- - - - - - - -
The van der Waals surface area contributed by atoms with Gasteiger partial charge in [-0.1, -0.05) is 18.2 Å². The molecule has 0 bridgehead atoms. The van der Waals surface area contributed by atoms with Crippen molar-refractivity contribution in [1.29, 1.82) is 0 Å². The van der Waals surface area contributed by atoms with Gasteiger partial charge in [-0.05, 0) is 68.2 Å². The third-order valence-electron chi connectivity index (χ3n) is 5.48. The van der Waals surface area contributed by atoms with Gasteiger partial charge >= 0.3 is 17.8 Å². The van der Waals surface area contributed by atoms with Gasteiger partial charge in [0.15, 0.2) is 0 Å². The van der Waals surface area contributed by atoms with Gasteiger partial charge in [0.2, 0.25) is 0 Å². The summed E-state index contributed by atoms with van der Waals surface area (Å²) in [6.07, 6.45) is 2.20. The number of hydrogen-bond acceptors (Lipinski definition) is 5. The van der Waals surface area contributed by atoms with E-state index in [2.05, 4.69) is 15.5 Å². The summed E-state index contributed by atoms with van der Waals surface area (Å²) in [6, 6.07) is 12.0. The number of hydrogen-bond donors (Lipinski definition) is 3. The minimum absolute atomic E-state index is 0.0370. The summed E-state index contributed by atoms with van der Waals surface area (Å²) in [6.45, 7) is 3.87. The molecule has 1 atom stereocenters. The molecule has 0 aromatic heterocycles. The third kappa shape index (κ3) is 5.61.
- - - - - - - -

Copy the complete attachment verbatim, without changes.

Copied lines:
The van der Waals surface area contributed by atoms with Gasteiger partial charge in [-0.1, -0.05) is 18.2 Å². The molecule has 0 bridgehead atoms. The van der Waals surface area contributed by atoms with Crippen molar-refractivity contribution in [1.29, 1.82) is 0 Å². The van der Waals surface area contributed by atoms with Gasteiger partial charge in [-0.05, 0) is 68.2 Å². The third-order valence-electron chi connectivity index (χ3n) is 5.48. The van der Waals surface area contributed by atoms with Gasteiger partial charge >= 0.3 is 17.8 Å². The van der Waals surface area contributed by atoms with Gasteiger partial charge in [0.15, 0.2) is 0 Å². The van der Waals surface area contributed by atoms with Gasteiger partial charge in [0.2, 0.25) is 0 Å². The summed E-state index contributed by atoms with van der Waals surface area (Å²) in [6.07, 6.45) is 2.20. The number of hydrogen-bond acceptors (Lipinski definition) is 5. The van der Waals surface area contributed by atoms with E-state index in [2.05, 4.69) is 15.5 Å². The summed E-state index contributed by atoms with van der Waals surface area (Å²) in [6, 6.07) is 12.0. The number of hydrogen-bond donors (Lipinski definition) is 3. The minimum absolute atomic E-state index is 0.0370. The summed E-state index contributed by atoms with van der Waals surface area (Å²) in [6.45, 7) is 3.87. The molecule has 1 atom stereocenters. The molecule has 0 aromatic heterocycles. The third kappa shape index (κ3) is 5.61.